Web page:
Ancient art gets £1.5m boost

Stock Pic - Creswell Crags Visitors centre
Stock Pic - Creswell Crags Visitors centre

The oldest rock art in Britain has received a £1.5 million windfall to bring it back to life.

Engravings on the walls at Creswell Crags date back around 14,000 years and are regarded as the only Ice Age rock art in the UK.

The ancient links between people and their surroundings will be explored in ‘First Art,’ a new project funded by the Arts Council.

First Art will take the shape of a programme of major arts events and renowned artists, charting the lives of the surrounding communities as a result of their relationship with the landscape.

Arts Council director Peter Knott said: “We were impressed by the innovative and engaging vision of this project.”

“The range of artistic opportunities they are suggesting show they have a real understanding of getting great art to people who otherwise might not think to take part.”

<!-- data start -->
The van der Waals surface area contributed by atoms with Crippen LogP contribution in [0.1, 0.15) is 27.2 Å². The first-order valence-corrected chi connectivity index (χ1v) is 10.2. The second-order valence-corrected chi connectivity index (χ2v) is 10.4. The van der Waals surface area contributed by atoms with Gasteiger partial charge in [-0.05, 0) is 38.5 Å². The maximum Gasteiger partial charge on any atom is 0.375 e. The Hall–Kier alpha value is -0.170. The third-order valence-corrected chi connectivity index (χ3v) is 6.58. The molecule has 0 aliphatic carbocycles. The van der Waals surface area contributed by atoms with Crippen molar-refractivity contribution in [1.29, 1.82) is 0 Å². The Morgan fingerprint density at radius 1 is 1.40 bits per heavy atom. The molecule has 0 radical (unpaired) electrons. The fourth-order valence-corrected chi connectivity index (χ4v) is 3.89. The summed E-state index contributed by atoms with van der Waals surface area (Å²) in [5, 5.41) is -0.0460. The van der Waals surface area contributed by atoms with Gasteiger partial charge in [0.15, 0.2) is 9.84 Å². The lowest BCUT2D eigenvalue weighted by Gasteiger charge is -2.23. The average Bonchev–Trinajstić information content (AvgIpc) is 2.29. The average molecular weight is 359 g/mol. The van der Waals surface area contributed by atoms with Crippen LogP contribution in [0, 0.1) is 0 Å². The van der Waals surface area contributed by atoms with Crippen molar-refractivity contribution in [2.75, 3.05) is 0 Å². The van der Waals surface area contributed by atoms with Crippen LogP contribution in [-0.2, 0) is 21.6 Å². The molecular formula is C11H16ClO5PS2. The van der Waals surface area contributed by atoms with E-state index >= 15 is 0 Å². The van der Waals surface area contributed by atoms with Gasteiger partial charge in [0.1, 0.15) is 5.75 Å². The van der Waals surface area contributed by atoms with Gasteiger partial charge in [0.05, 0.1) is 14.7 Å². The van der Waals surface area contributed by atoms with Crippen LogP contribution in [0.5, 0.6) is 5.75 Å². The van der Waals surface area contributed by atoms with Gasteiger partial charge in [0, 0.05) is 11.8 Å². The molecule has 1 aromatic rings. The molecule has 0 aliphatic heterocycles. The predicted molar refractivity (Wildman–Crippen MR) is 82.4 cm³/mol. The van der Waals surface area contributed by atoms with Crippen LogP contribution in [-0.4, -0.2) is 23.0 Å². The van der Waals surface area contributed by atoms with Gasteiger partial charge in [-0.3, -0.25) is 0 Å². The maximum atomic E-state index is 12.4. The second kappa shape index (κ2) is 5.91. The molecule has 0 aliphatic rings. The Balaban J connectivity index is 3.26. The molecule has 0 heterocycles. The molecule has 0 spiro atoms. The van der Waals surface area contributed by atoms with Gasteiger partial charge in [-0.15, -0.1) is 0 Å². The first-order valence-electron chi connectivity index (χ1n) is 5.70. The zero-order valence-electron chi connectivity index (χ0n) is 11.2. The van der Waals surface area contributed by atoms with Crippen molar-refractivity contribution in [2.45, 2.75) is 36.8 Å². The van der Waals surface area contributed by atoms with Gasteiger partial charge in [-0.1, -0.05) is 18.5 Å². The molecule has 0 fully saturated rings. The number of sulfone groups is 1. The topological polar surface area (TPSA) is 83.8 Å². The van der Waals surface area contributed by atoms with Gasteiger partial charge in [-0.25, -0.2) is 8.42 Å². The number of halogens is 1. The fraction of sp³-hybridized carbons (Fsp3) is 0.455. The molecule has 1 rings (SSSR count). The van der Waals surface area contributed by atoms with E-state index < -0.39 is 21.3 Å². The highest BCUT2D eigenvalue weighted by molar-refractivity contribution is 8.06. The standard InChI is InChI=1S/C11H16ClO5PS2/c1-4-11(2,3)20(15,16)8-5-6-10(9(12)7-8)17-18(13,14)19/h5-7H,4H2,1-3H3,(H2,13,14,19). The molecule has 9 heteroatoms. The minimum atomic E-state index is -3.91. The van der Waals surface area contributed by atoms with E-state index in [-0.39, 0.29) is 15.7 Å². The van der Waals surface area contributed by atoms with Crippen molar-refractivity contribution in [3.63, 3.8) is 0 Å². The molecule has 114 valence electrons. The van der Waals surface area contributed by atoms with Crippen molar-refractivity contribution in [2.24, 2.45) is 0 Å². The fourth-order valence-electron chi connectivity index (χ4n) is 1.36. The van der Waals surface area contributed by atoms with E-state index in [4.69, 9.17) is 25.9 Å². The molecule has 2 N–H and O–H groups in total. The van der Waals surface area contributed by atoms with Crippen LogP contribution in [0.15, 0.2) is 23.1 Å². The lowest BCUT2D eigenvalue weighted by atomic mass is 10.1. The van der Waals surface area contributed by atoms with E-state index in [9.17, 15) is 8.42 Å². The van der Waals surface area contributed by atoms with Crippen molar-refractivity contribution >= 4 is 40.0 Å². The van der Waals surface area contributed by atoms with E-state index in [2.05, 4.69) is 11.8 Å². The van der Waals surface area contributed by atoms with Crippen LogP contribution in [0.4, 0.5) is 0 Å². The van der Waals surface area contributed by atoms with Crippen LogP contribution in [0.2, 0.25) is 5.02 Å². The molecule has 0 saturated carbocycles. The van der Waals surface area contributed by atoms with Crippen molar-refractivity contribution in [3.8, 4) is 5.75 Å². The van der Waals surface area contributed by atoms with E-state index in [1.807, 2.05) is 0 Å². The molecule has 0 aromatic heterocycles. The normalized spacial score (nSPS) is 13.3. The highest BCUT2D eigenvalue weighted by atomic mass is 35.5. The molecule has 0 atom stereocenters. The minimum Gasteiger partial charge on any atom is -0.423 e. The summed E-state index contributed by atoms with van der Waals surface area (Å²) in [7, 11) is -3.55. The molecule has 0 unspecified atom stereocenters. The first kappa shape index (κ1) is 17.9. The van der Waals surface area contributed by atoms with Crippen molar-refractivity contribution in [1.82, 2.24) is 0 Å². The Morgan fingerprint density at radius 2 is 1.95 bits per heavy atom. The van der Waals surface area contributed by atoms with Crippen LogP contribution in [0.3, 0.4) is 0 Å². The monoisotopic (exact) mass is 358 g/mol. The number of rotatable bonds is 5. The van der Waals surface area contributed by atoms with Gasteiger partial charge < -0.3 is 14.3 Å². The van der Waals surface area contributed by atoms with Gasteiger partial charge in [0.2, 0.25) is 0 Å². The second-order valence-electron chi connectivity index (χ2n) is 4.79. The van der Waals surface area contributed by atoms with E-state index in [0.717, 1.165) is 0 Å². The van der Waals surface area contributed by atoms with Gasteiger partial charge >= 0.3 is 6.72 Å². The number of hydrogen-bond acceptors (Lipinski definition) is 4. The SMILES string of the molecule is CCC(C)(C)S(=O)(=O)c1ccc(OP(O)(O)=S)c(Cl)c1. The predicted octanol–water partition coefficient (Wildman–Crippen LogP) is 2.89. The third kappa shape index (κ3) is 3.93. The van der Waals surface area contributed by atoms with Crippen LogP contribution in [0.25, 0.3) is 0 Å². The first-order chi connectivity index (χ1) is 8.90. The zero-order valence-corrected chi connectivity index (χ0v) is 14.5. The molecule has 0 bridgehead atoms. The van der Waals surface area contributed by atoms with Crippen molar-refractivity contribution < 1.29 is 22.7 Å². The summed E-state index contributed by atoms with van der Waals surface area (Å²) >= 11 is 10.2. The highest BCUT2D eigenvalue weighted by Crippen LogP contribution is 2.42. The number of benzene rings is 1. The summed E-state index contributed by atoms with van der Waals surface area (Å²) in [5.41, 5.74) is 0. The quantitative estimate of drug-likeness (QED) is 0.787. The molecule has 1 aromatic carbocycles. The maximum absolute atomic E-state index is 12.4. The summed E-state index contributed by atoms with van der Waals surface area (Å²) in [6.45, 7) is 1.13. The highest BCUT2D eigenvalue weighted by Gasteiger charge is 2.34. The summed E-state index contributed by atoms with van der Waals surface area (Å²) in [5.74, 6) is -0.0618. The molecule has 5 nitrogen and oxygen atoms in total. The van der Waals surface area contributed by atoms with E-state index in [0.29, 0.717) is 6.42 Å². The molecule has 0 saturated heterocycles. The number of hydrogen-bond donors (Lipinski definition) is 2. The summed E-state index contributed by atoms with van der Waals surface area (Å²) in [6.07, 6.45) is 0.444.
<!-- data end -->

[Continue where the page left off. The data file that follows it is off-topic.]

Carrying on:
The funding allocated to the project will see be spread over three years, and aims to give communities a voice by engaging them with their artistic heritage. The investment in one of Bassetlaw’s most visited tourist attractions will also prove a boost to the whole region.

Ian Wall, Director of Creswell Heritage Trust, said: “The First Art project will bring a huge and much needed boost to arts engagement across this area. “We are all really pleased that the Arts Council is able to support this innovative and ambitious programme.”

Creswell Crags is a limestone gorge, containing Ice Age remnants of tools and animals alongsidethe early cave engravings. The complex includes a museum and visitors’ centre, country park and nature reserve in addition to the honeycomb of caves.

Creswell Crags is open every day from 10am-5.30pm. For more information visit or call 01909 720378.